Tuesday, November 5, 2013

Garry Disher's Best Yet - Bitter Wash Road

Bitter Wash Road is Australian crime writer Garry Disher's strongest work to date. It comes pretty close to Peter Temple's classic The Broken Shore in achievement. It's not your average crime thriller. It's a social critique of considerable substance. As well, it has a strong coherent plot, beautifully resolved.

Disher invokes a genuine country Australian atmosphere in all its dry unforgiving hardness. The menace is so thick you could cut it with a knife. We're talking territory not far from Snowtown here - a dark, backward place, where deviance thrives.

The main character, Hirsch, is a former whistle blower in the detective division of the South Australian police force, and hated. He's been demoted, shoved back in uniform and shunted to a one-man hole miles from nowhere to the north of Adelaide. 

His police colleagues in the wider region are mean, dumb, ugly and threatening. It's a brutal, racist and sexist culture. And Hirsch's reputation for 'treachery' proceeds him.

Hirsch uncovers massive corruption, murder and paedophilia. The region's farming, commercial and legal establishment, as well as senior police, are all involved in some way.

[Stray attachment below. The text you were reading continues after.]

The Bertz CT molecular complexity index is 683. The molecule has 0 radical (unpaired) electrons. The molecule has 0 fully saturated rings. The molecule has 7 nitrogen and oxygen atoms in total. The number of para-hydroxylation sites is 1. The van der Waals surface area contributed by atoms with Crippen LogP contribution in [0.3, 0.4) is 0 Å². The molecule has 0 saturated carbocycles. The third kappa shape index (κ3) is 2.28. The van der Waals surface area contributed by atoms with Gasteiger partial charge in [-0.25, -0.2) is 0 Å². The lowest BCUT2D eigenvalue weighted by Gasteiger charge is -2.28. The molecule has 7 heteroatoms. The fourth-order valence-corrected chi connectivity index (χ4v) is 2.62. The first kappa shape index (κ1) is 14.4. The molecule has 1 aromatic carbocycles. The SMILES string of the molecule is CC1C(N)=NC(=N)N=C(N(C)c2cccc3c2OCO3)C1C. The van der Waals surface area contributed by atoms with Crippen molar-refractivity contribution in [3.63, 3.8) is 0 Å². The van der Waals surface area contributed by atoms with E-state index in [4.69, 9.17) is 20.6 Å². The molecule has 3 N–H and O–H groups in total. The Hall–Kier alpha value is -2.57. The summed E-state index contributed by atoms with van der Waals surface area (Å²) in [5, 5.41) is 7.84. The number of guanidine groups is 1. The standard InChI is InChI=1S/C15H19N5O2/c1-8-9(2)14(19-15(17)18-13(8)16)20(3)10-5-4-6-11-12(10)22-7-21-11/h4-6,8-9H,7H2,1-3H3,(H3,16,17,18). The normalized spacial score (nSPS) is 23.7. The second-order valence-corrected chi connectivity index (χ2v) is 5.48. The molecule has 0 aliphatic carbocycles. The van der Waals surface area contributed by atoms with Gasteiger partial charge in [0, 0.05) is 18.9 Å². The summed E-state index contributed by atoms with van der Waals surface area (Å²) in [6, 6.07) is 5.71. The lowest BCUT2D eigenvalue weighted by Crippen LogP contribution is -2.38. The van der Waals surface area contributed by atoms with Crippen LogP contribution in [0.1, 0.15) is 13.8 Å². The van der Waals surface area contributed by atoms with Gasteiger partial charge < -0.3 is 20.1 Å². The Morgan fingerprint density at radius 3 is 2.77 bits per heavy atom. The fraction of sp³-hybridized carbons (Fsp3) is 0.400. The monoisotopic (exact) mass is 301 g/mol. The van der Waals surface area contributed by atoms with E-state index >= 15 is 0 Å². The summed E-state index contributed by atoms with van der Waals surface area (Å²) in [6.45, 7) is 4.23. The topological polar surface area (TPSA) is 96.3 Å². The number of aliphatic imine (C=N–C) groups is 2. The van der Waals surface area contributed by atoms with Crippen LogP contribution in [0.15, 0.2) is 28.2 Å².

But Hirsch is no push-over. He's got courage, moral and physical, in spades. After being served up so many lame and deeply irritating main protagonists in the recent rash of new fiction from Australia's 'iconic' literary novelists over the last few months it is just so refreshing to be presented with a sympathetic main character who can credibly be described as a hero.

If you've not read any of Disher's Wyatt or Peninsula thrillers then Bitter Wash Road is by far the best introduction to this major writer you could read. I can't recommend it highly enough.

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